Cheap, managed deathBMJ 1995; 310 doi: https://doi.org/10.1136/bmj.310.6981.744 (Published 18 March 1995) Cite this as: BMJ 1995;310:744
- Tony Smith
For most of medical history doctors have had ethical and financial incentives to keep their patients alive. Preserving life as long as possible was, until recently, the automatic, unquestioned response by a physician to serious illness. In many systems of medical care the longer a patient was kept alive the higher the fees earned by the medical attendants; while even in systems such as the NHS, where prolonged illness was expensive for the hospital, no one questioned the obligation to preserve life.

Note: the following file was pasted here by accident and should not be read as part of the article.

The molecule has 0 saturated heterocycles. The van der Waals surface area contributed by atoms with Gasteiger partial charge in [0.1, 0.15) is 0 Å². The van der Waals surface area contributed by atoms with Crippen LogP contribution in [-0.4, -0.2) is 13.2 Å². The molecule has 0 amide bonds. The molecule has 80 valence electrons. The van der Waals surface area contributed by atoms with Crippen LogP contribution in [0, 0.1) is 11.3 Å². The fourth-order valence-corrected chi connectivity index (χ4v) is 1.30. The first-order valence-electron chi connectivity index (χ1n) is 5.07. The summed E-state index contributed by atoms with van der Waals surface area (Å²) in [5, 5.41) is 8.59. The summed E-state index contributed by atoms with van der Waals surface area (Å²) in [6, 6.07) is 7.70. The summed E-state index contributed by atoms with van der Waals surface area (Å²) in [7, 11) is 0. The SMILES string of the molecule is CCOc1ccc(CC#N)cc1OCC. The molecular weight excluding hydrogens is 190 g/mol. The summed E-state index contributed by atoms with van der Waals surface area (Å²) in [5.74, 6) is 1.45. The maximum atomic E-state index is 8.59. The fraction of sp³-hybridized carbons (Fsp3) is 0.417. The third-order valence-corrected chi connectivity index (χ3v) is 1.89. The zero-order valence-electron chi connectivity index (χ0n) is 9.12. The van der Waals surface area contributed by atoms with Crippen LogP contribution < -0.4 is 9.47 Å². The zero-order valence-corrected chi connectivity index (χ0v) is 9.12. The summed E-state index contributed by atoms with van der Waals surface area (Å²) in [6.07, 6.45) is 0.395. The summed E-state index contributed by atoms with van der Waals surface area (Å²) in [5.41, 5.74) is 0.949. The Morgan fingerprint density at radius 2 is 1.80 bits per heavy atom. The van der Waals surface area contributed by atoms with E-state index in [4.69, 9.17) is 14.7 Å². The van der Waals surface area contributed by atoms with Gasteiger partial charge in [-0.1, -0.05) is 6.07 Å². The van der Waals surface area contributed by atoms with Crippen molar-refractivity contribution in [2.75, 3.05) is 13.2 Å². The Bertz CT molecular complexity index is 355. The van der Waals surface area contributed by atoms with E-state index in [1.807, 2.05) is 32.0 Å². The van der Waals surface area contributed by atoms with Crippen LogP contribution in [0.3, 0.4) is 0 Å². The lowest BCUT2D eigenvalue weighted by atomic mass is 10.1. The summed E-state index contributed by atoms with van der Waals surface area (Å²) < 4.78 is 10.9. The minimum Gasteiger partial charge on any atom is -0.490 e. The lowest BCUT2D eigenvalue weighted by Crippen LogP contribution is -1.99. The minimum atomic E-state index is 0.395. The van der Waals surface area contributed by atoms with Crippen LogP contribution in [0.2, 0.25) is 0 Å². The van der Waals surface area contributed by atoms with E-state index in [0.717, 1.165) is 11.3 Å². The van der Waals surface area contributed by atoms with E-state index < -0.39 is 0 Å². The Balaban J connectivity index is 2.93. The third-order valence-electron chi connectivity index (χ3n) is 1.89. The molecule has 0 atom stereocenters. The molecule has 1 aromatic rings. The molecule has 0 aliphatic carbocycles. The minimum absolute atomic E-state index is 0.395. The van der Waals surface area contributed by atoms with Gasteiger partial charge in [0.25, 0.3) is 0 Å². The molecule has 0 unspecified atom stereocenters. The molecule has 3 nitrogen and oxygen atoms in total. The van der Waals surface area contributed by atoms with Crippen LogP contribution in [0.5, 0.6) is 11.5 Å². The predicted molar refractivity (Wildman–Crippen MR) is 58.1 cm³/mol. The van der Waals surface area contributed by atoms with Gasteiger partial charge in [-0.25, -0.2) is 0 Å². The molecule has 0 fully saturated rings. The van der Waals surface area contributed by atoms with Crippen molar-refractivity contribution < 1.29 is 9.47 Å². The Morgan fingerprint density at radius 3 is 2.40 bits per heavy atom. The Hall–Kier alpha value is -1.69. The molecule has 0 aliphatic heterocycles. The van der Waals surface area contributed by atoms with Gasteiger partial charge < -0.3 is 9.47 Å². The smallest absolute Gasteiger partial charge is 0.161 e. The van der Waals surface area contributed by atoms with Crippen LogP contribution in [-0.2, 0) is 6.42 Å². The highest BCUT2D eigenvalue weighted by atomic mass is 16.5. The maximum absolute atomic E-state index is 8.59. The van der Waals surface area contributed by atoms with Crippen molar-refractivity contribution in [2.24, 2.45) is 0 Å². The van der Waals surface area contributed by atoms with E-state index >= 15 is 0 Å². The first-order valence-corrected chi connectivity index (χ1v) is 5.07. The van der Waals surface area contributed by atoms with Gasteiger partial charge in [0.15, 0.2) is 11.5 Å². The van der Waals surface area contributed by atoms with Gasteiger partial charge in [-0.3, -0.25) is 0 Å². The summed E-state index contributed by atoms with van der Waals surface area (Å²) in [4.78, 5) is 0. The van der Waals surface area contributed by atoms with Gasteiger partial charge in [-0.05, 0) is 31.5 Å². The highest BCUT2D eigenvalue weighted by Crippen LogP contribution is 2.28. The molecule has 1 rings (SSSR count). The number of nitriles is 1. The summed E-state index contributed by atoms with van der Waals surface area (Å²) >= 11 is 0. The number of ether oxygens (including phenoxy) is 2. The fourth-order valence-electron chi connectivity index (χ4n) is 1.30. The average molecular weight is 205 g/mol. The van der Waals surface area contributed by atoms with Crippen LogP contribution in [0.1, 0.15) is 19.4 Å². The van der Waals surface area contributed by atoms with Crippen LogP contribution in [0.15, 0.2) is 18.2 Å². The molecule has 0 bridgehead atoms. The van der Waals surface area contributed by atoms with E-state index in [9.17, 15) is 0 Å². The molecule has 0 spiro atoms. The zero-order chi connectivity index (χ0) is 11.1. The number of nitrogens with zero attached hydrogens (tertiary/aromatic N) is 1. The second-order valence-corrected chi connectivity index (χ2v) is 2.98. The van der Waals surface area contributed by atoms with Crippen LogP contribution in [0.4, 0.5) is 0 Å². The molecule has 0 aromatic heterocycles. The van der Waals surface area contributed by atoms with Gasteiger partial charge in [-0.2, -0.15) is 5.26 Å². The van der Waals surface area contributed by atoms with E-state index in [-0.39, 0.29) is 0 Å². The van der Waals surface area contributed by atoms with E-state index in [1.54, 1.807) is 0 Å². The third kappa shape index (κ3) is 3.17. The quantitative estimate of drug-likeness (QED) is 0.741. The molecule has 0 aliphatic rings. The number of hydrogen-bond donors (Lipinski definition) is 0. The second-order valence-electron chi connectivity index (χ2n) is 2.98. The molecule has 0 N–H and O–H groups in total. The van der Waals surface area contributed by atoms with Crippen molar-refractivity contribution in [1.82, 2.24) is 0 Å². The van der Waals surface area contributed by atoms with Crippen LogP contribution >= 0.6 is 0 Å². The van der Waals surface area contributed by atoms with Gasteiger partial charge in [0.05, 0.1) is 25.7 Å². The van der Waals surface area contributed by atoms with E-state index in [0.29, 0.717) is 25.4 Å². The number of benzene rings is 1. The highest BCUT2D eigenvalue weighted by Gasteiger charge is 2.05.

Two quite separate developments in the past 10 years or so have now changed that picture, and some voices in …